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An OH Guide for Managers

Monday, 05 September 2016. Posted in Occupational Health

Why it pays to take an interest in your employee’s health

oh guide for managers main

Ill health absences caused by the workplace cost the British economy a staggering £9.4bn in 2014, which works out to be about £18,000 per case[1]. With the majority of private sector employers being small companies (between 1 – 9 employees[2]), staff ill health can be financially debilitating, damaging to productivity, difficult to manage and upsetting for all involved.    

My Staff Absence Figures Are Low – Surely Occupational Health Doesn’t Matter To Me?

The short answer – yes it does!  Absenteeism isn’t the whole picture as to how healthy your organisation is; presenteeism is a far greater problem. ‘Presenteeism’ is the term used to describe being at work whilst being ill, and in 2014 cost the UK economy twice that of absenteeism - £15.1bn in lost productivity alone.

absenteeism presenteeism

 

‘Hidden’ illnesses, such as depression, stress and anxiety account for nearly half of all lost working days (almost 10mn days in 2014), so judging your organisation’s ‘health’ in terms of sick days simply isn’t the whole picture.

anxiety depression stress

 

Most of us have times of feeling stressed out or overwhelmed at work, so it can be hard for managers to know when there is a problem until it is too late. The average number of days lost during an episode of stress is 28, which places huge pressure on other employee’s, may mean using expensive cover, be time consuming to manage and seriously impact on the productivity of your company, particularly if you are a small organisation.

28days

 

What are “healthy organisations”?

Employee health is now generally assumed to incorporate the WHO definition of health (physical, mental and social) and be far more than merely the absence of physical disease.  A healthy workplace is also a healthy organisation from the point of view of how it functions and achieves its goals. Employee health and corporate health are, fundamentally, inextricably intertwined. 

Improving employee’s health is not only the right thing to do in terms of employee wellbeing but can have a significant impact on the health of the organisation as a whole, it’s productivity, brand reputation and profitability!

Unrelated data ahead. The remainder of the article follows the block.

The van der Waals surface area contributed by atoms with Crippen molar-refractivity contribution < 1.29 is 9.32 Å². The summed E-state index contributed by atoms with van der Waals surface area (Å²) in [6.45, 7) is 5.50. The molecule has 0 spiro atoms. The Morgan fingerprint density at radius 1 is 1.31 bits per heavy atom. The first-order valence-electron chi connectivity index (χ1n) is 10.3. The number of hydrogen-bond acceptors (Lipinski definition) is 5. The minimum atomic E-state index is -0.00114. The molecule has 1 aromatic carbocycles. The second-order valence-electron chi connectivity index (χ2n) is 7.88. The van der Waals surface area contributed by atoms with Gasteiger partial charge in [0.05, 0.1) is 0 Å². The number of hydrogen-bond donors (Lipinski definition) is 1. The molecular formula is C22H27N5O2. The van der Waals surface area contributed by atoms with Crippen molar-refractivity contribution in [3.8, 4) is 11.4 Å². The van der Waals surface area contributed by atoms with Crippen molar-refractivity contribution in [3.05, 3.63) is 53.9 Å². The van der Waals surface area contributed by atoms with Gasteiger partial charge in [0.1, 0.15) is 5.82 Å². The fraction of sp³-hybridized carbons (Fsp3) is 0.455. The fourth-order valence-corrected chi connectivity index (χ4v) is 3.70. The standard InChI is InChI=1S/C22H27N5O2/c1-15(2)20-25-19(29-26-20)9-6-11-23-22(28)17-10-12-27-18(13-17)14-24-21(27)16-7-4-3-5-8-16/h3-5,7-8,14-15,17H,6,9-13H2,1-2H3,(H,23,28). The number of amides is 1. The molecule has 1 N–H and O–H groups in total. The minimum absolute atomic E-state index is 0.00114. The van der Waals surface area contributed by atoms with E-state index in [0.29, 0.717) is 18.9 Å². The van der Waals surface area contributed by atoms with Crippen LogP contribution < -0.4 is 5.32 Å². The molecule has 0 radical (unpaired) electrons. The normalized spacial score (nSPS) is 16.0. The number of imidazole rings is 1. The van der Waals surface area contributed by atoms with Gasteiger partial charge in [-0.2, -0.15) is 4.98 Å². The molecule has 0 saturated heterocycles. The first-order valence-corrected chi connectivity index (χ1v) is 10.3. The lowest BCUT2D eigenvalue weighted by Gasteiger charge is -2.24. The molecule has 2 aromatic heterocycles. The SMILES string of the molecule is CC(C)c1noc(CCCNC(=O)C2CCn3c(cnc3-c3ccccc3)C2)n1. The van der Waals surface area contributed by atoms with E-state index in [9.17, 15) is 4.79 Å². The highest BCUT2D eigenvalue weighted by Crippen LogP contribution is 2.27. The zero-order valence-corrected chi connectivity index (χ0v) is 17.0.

productivity

 

The importance of being proactive

The best way of managing the health of your staff members is proactively.  Instead of waiting for things to get so bad employees are signed off, reading the signs early and getting the right help can, more often than not, put things back on track and keep your member of staff at work.

Whilst 70% of managers have reported having a staff member with a mental health problem, over half of managers don’t feel they have sufficient training to support their staff member adequately[3]. This is where Occupational Health comes in.

Occupational Health can help

Occupational health teams keep people well at work – physically and mentally.

physically mentally

Occupational health teams can manage any risks in the workplace that are likely to give rise to work-related ill health, supporting your organisation to meet its responsibilities. OH teams can carry out pre-employment assessments, advise and support on return to work programmes, advise on workplace adjustments and carry out training so your managers are clued up on the signs to watch out for.

 

Case Study – How OH Can Make A Real Difference

Pete works in contracts in a bespoke lighting company.  Whilst normally he never takes a day off, lately he has phoned in sick three times in two months.  What’s more, his manager, Lisa, has noticed that he seems out of sorts, withdrawn, irritable, his appearance has become untidy and the quality of his work has decreased, with errors and deadlines being missed. 

During a one to one, Lisa asks if everything ok and it becomes apparent that Pete has been feeling under the weather for some time now.  Lisa refers him to Occupational Health.

A full assessment is carried out and the OH advisor identifies that Pete’s brother died 9 months ago.  Pete and his brother shared the care for their dependent mother who is in early stages of dementia.  It becomes clear that Pete is terrified he will lose his job as he knows he has been under-performing.  The OH advisor also picks up that Pete is dyslexic.

Lisa is sent a report, following the assessment, that advises on Pete’s fitness to work and suggests adjustments that could really help.  The OH advisor also suggests some psychological support for Pete.

Lisa and Pete work together to put the recommended plan in place.  Lisa, now aware of Pete’s circumstances, manages the contracts so that Pete is able to take a few hours off each week to attend therapy and take his mother to her hospital appointments.  Pete feels much more valued and supported, enjoys being back at work, is much more motivated with his work and takes no more days off. 

oh guide for managers case study

OH really does not need to be a complicated task for managers, once some of the basics are in place and you are aware of what to watch for, supporting your employee’s health and wellbeing should be straightforward. Getting the right training and finding experts to support you when needed can deliver huge benefits for your workforce and organisation as a whole.

Clinical Partners Occupational Health team is a private, nationwide innovative OH service that can help deliver, fast, flexible, cost effective OH services to your company.  Read more about the services we offer here.

 


[1] HSE - Costs to Britain of injuries and ill health relating from current day working conditions

[2] Department for Innovation and Business Skills - BUSINESS POPULATION ESTIMATES FOR THE UK AND REGIONS 2013

[3] Time to Change – Creating Mentally Healthy Workplaces

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